Guiding these policies has been continued ratcheting up of capacity targets beginning with the Medium to Long-Term Renewable Energy Plan in 2007. These national goals – while not legally binding – shape sectoral policies and encourage local officials to go the extra mile in support of these types of projects. The most recent iterations call for 104 GW of wind, 260 GW of hydro, and 35 GW of solar installed and grid-connected by 2015 (see table). In addition to these “soft” pushes, generators with over 5 GW of capacity were required under the 2007 plan to reach specified capacity targets for non-hydro renewables: 3% by 2010 and 8% by 2020. However, there appeared to be no penalty for non-compliance: half of the companies missed their 2010 mandatory market share targets.

 

China’ renewable energy targets as of September 2013

(GW, grid-connected)

 

2012 Actuala

2015 Goal

2020 Goal

   Windb

62

104
- 99 onshore
- 5 offshore

200
- 170 onshore
- 30 offshore

   Hydroc

249
- 20 pumped hydro

290
- 30 pumped hydro

420
- 70 pumped hydro

   Solard

3

35e

50

   Biomass

4

13f

30g

Sources
 

Rubber Missing the Road in Generation

Amidst the backdrop of impressive capacity additions, a separate story has unfolded with respect to generation. Wind in China faces twin challenges of connection and curtailment, as I outlined previously, which result in much lower capacity factors than wind turbines abroad. These have persisted for several years, so one might think that wise developers would demand higher tariffs before investing and a new, lower equilibrium would be established.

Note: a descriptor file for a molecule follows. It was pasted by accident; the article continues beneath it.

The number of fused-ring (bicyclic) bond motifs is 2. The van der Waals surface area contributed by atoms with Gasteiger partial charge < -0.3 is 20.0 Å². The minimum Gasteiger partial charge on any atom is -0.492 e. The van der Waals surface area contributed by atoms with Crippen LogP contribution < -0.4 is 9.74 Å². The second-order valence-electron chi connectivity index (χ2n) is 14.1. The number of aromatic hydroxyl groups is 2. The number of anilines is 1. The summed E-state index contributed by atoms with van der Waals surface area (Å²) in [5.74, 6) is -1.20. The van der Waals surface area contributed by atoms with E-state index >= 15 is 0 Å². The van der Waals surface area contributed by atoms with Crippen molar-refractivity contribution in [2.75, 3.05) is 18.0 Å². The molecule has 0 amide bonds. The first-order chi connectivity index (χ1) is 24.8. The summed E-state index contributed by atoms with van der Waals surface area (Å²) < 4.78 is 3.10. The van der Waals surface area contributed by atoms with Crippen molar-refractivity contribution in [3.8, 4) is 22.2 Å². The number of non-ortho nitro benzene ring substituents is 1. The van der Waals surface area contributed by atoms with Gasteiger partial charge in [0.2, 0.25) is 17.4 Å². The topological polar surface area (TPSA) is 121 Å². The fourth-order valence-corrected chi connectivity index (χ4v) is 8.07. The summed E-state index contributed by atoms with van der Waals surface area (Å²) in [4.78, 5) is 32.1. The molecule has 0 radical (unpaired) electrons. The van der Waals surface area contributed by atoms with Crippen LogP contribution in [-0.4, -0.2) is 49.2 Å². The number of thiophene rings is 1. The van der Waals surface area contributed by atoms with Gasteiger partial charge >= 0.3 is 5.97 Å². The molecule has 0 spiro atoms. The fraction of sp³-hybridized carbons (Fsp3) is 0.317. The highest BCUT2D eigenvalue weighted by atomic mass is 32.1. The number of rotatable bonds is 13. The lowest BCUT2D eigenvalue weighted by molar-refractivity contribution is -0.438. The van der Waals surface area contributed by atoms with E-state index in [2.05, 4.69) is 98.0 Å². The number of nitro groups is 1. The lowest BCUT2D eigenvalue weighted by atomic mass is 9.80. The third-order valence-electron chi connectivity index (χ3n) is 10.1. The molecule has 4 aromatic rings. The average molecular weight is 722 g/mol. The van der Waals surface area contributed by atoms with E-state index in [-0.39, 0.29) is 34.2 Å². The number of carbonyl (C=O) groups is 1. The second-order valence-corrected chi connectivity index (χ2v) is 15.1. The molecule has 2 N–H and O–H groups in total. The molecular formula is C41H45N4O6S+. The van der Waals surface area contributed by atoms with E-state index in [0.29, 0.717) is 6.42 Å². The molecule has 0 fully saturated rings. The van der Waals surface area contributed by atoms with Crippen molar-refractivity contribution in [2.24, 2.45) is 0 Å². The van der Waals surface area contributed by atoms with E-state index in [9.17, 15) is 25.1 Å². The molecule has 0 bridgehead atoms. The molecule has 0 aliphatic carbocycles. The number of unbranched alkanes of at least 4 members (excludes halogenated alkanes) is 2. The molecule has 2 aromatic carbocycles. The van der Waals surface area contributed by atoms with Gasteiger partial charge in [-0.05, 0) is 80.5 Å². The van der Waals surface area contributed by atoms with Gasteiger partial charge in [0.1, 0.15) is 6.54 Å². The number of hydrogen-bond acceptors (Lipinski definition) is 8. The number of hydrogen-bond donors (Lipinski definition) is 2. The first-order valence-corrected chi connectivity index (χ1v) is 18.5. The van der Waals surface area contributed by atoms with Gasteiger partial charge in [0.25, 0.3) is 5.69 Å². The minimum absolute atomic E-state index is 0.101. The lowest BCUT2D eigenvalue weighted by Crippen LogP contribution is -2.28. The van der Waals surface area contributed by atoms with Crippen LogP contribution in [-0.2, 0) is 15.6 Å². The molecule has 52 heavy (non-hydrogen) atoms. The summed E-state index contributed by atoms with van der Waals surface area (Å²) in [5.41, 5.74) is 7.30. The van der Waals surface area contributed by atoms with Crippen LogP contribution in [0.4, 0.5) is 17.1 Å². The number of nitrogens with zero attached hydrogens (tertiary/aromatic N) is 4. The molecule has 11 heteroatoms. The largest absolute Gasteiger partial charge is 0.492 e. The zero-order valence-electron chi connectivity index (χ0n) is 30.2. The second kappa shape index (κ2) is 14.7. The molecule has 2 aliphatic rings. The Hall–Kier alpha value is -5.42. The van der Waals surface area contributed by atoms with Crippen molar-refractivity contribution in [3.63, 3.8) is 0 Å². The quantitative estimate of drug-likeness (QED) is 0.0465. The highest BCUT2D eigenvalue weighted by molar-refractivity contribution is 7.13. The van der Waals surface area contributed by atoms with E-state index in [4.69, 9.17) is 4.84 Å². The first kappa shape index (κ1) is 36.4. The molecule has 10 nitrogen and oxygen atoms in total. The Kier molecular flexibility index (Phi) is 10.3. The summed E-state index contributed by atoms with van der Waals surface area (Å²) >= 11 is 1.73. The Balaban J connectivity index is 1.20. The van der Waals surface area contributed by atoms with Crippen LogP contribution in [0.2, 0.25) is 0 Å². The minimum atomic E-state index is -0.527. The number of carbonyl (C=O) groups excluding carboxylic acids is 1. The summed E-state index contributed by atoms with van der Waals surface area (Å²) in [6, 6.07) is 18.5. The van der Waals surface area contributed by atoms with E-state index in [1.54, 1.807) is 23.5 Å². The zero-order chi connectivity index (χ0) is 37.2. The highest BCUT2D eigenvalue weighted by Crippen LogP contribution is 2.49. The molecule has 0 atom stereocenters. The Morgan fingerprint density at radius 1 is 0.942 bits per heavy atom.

But the incentives to invest in China’s power sector are rarely based on economics alone. The vast majority of wind projects are developed by larger, state-owned enterprises (SOEs). In recent years, SOEs have been responsible for as much as 90% of wind capacity installed (for comparison, SOE’s are responsible for an average of 70% for the overall power mix). In 2011, the top 10 wind developers were all SOEs which faced some scrutiny under the 2010 mandatory share requirements because of their size. In addition, because generators only faced a capacity requirement, it was more important to get the turbines in the ground than get them spinning right away (though as we saw, many still missed their capacity targets). Grid companies, on the other hand, had generation targets (1% by 2010 and 3% by 2020), which were also unmet in some locations. The next round of policies have sought to address both generation and connection issues.